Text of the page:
We have consistently pursued the three key themes that I established when I arrived in Brussels three years ago: Expanding Operations, Increasing Capabilities and Enhancing Co-operation. They are enduring, and will undoubtedly continue to provide the basis upon which NATO continues to maintain its relevance.
Throughout, I have repeatedly been asked whether, with an expanding NATO, we are constrained by the absolute conditions that consensus demands. Some have even suggested that we should seek other ways to make our decisions to accommodate different levels of importance on certain matters. I have consistently argued that achieving consensus remains at the heart of the successes we have achieved as an Alliance. And, I remain convinced that this fundamental principle cannot change.
The improvement of the way that we do Strategic Communications has also been a key objective for me in the time that I have been the Chairman, and is an extension of what I did - and finally achieved - when I was Chief of Defence for Canada. Strategic Communications, in the media-intensive world where we operate, cannot be left to chance. I am gratified that we are making important strides in this respect, and I extend my thanks to the Public Affairs Staff and the IMS for what they have done to improve Strategic Communications at both the political and military level.
Finally, I am proud to have been a part of the military machinery, especially this Committee, that has consistently provided considered and appropriate military advice to the North Atlantic Council. I am equally proud to say that there were only a couple of occasions where we were unable to reach that full consensus. I am most grateful to you all for the positive and constructive approach you have always taken to that work.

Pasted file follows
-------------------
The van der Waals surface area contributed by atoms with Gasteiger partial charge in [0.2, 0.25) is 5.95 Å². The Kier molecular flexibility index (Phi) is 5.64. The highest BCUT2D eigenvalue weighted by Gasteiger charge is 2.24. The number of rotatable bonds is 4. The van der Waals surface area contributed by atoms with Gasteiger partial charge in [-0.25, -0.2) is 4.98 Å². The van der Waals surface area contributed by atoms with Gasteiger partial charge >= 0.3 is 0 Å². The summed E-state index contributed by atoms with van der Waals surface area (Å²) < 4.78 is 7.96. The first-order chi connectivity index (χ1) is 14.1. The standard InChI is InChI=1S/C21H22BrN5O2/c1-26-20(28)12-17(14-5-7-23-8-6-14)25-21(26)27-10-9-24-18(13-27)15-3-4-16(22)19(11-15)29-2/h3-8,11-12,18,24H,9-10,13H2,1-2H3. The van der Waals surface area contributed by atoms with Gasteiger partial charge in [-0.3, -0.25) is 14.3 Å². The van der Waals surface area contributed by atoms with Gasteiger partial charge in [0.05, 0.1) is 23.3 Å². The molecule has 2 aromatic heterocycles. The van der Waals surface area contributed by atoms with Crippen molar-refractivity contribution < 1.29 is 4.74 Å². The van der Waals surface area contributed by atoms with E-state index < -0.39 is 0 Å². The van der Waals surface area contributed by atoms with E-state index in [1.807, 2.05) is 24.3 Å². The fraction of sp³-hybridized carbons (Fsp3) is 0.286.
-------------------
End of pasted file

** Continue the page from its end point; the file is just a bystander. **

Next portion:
So, that is it for me. I will proudly and humbly make my farewell comments to your Chiefs of Defence tomorrow. In the meantime, for those of you that will remain, I wish you continued success in your endeavours at this Headquarters. For those of you going to new positions or retiring, I wish you all the best in your future endeavours. And, not to be forgotten, my thanks to your spouses for all that they have done.
And before I close, let me offer my thanks to DCMC for the operational focus and the dynamism that he has brought to the Office of DCMC; to DIMS (my good friend) for the energy, leadership and strength of purpose he has consistently and unwaveringly demonstrated; to the ADs and their staffs, for the unstinting support they have consistently provided; to the SAs, for the strategic focus and eternal wisdom that they apply to their role; and, to my MAs and support staff, led by MA1, who have operationalised and managed the many ideas and goals I have always set. Not to be forgotten is EXCO and his highly dedicated staff, our Strategic Commanders’ Reps and their supporters, and our patient and always reliable support staff. And the interpreters, our unsung heroes!
En tout dernier lieu, je voudrais remercier la Belgique - par ton intermédiaire, cher Jean-Marie - pour tout ce qui est fait pour nous permettre, ainsi qu’à nos familles et à l’Alliance, d’accomplir la tâche pour laquelle nous sommes venus ici, au siège de l’OTAN, à Bruxelles. Et, je n’oublierai jamais ton sourire, si réconfortant et toujours apprécié surtout durant des moments difficiles.
Merci à tous et à toutes. This, my final MC-PS, is adjourned.